Dan Rohr: China's economic outlook is perhaps the most important question facing investors globally today. Over the past 10 years, China has been the single largest contributor to global GDP growth. Meanwhile, China has become the world's largest buyer of everything from automobiles to airplanes to oral hygiene products.
In pondering China's long-term trajectory, it's instructive to first consider the underlying sources of the country's slowdown from the last decade's double-digit pace. Why, exactly, has growth slowed? Are the underlying causes of the slowdown likely to persist?
To answer those questions in an empirical way, we can begin by estimating the contributions of capital, labor, and productivity to China's GDP growth. What we see when we do that is that faltering productivity explains much of the economy's deceleration--about three fourths of the total. Why then is China finding productivity gains harder to come by? Largely because four sources of "easy" productivity gains are drying up. Technological progress is decelerating as firms must increasingly innovate rather than imitate. Urbanization is slowing as the rural labor surplus shrinks. Returns on capital are deteriorating as overinvestment makes good projects ever harder to find. Finally, The country's demographic window of opportunity is closing.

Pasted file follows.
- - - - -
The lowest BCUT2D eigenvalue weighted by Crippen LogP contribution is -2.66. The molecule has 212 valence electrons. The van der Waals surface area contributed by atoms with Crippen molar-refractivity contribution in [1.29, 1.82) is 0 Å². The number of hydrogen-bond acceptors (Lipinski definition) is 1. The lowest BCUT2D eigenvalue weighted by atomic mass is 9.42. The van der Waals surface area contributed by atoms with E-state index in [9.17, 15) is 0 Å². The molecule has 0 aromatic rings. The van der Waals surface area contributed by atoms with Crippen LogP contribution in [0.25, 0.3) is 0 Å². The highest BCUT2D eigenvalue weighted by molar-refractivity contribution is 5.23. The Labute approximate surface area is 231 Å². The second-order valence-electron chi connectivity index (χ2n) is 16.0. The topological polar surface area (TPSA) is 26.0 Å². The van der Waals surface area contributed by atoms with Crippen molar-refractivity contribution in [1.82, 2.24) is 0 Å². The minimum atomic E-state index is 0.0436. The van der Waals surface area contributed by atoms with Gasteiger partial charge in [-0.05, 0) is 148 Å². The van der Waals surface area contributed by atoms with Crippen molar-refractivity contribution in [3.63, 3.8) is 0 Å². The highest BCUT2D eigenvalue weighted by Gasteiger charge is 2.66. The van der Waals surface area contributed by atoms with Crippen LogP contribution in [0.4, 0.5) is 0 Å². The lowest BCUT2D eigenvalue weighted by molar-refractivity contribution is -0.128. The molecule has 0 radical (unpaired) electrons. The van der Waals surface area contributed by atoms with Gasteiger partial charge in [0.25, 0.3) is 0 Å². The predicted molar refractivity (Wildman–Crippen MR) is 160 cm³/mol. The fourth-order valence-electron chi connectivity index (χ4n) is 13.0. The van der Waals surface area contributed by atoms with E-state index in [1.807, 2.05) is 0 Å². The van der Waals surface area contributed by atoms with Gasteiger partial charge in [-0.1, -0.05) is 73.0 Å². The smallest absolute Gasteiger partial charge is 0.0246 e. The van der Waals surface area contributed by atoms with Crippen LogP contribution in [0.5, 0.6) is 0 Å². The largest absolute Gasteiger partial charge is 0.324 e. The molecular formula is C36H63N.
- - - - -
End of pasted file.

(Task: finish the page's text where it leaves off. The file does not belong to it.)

Looking ahead, we expect GDP growth will come under further pressure as those four sources of prior productivity gains are fully exhausted. That should cast significant doubt on consensus expectations that China can sustain anything close to the current rate of GDP growth in the medium term.
Since China is now the world's biggest buyer of a host of products, investors in stocks spanning multiple sectors will likely need to set their sights lower, too.